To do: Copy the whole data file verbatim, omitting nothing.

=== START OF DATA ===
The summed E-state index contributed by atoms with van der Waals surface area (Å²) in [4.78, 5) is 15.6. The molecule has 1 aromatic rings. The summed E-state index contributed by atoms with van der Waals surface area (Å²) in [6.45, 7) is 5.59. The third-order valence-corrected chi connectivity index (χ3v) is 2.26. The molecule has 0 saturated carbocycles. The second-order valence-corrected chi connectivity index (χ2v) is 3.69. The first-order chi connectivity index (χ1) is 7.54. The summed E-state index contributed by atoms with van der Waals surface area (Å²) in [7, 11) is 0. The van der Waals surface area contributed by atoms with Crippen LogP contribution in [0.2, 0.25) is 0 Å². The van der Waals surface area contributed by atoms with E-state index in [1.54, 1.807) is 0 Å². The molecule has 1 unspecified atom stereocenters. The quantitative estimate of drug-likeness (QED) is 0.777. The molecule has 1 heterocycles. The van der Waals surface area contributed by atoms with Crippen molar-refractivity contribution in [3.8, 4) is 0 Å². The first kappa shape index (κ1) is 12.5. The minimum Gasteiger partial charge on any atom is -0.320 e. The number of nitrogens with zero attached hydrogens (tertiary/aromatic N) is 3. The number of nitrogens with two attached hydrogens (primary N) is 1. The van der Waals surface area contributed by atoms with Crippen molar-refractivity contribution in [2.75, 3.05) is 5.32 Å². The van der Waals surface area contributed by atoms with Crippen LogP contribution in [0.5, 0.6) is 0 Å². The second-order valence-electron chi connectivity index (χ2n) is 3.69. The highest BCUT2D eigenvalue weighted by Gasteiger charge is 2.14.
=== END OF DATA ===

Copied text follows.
The summed E-state index contributed by atoms with van der Waals surface area (Å²) in [4.78, 5) is 15.6. The molecule has 1 aromatic rings. The summed E-state index contributed by atoms with van der Waals surface area (Å²) in [6.45, 7) is 5.59. The third-order valence-corrected chi connectivity index (χ3v) is 2.26. The molecule has 0 saturated carbocycles. The second-order valence-corrected chi connectivity index (χ2v) is 3.69. The first-order chi connectivity index (χ1) is 7.54. The summed E-state index contributed by atoms with van der Waals surface area (Å²) in [7, 11) is 0. The van der Waals surface area contributed by atoms with Crippen LogP contribution in [0.2, 0.25) is 0 Å². The van der Waals surface area contributed by atoms with E-state index in [1.54, 1.807) is 0 Å². The molecule has 1 unspecified atom stereocenters. The quantitative estimate of drug-likeness (QED) is 0.777. The molecule has 1 heterocycles. The van der Waals surface area contributed by atoms with Crippen molar-refractivity contribution in [3.8, 4) is 0 Å². The first kappa shape index (κ1) is 12.5. The minimum Gasteiger partial charge on any atom is -0.320 e. The number of nitrogens with zero attached hydrogens (tertiary/aromatic N) is 3. The number of nitrogens with two attached hydrogens (primary N) is 1. The van der Waals surface area contributed by atoms with Crippen molar-refractivity contribution in [2.75, 3.05) is 5.32 Å². The van der Waals surface area contributed by atoms with Crippen LogP contribution in [0.5, 0.6) is 0 Å². The second-order valence-electron chi connectivity index (χ2n) is 3.69. The highest BCUT2D eigenvalue weighted by Gasteiger charge is 2.14.